You say you want a (sustainable) revolution?

Via on Jul 3, 2008

I recently read the Rolling Stone article about Obama, and the interviewer asked the next President of the United States why musicians, such as the Boss and Bob Dylan, throw their weight behind his campaign. Obama answered that he thought musicians were very open to change and were unlikely to “settle for what it is,” working towards “what might be” instead.

These were choice words to read on the night before I drive from Chicago to Michigan to attend Rothbury, which goes by the tagline of a “Sustainable Camping Festival Revolution Celebrating Music, Art and Action.” Music festivals are my idea of a good time, and they inevitably always involve some discussion of community, but it is always somewhat disconcerting at the end of a long weekend to see trash strewn concert grounds. (This months Rolling Stone also mentioned that the Bonnaroo festival generated 79 tons of garbage). So while festivals thrive on the idea of a community, literally creating small, or not so small, towns overnight, one also wonders what type of community is created.

Rothbury knows just what type of community it aims to create. Vendors must use compostable items and ticket prices included a fee to offset carbon emissions, and in an incredibly ambitious move, the festival also aims to curb cigarette butt litter (one of my personal pet peeves) through personal portable ashtrays. So while I am excited to see some of my favorite artists such as Widespread Panic, Railroad Earth, and Sound Tribe Sector Nine (and Snoopp Dogg! For shizzle!), I am equally excited to see if Rothbury, and especially the attendees, walk the walk, rather than just talk the talk about sustainability. The festival promoters are certainly dedicated. They are raising money for solar panels for a local school, hosting think tanks all weekend, and taking action to fight hunger through a food drive and a Guinness book world record attempt for largest can sculpture.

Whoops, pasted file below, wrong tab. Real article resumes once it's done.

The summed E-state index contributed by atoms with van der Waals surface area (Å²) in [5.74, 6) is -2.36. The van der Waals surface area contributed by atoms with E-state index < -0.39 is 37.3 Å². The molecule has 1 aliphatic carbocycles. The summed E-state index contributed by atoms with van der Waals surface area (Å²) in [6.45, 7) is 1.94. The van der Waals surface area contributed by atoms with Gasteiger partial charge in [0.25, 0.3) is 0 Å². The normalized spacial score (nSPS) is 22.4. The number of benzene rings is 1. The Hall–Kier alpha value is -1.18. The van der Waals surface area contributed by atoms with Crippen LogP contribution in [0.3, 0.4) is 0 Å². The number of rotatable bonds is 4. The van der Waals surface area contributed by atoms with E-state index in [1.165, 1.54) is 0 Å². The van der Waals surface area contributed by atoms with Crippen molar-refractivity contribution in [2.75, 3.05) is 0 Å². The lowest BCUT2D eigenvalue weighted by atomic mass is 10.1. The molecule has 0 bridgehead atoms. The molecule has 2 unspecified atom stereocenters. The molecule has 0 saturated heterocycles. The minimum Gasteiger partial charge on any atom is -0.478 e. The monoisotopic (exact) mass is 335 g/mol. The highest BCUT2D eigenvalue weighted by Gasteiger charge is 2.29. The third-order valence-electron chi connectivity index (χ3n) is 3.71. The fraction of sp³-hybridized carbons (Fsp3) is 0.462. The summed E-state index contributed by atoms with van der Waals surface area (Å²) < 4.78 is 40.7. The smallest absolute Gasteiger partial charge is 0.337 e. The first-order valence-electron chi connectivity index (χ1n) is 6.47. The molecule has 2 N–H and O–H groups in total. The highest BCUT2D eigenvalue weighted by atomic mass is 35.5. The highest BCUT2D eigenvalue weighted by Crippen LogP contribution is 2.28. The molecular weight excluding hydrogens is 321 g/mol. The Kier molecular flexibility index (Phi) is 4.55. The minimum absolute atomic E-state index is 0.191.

I look forward to my 4th of July weekend listening to music, spending time with friends, and doing one the most patriotic things I can think of, working towards a sustainable future.

About Rachel Steele

Rachel Steele originally hails from Charleston, SC, but schlepped all the way to Boulder to play in the mountains and study at the University of Colorado. She graduated with a degree in in Political Geography in 2008 and then briefly traveled in India and was certified as a yoga teacher in 2009 at Holy Cow Yoga Studio. She has since returned to her mother's ancestral home of Brooklyn, NY and is proud to call the Williamsburg area home. Despite what her mother recently said, she doesn't think she's become a hipster. She does wears many hats, including a fedora with a pin of Lindsey Lohan on it, but the one that is most important to her is that of a feminist filmmaker. She also loves live music, enjoys cooking, and is happiest when rabble rousing. She does miss Colorado, but feels very connected to her college home when writing for elephant. Her personal blog can be found at womanofsteele.tumblr.com and on imdb.

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2 Responses to “You say you want a (sustainable) revolution?”

  1. [...] asked Drew what he thought about Obama’s quotation in this months Rolling Stone, and Drew remarked how in a way he thought big organized religion has [...]

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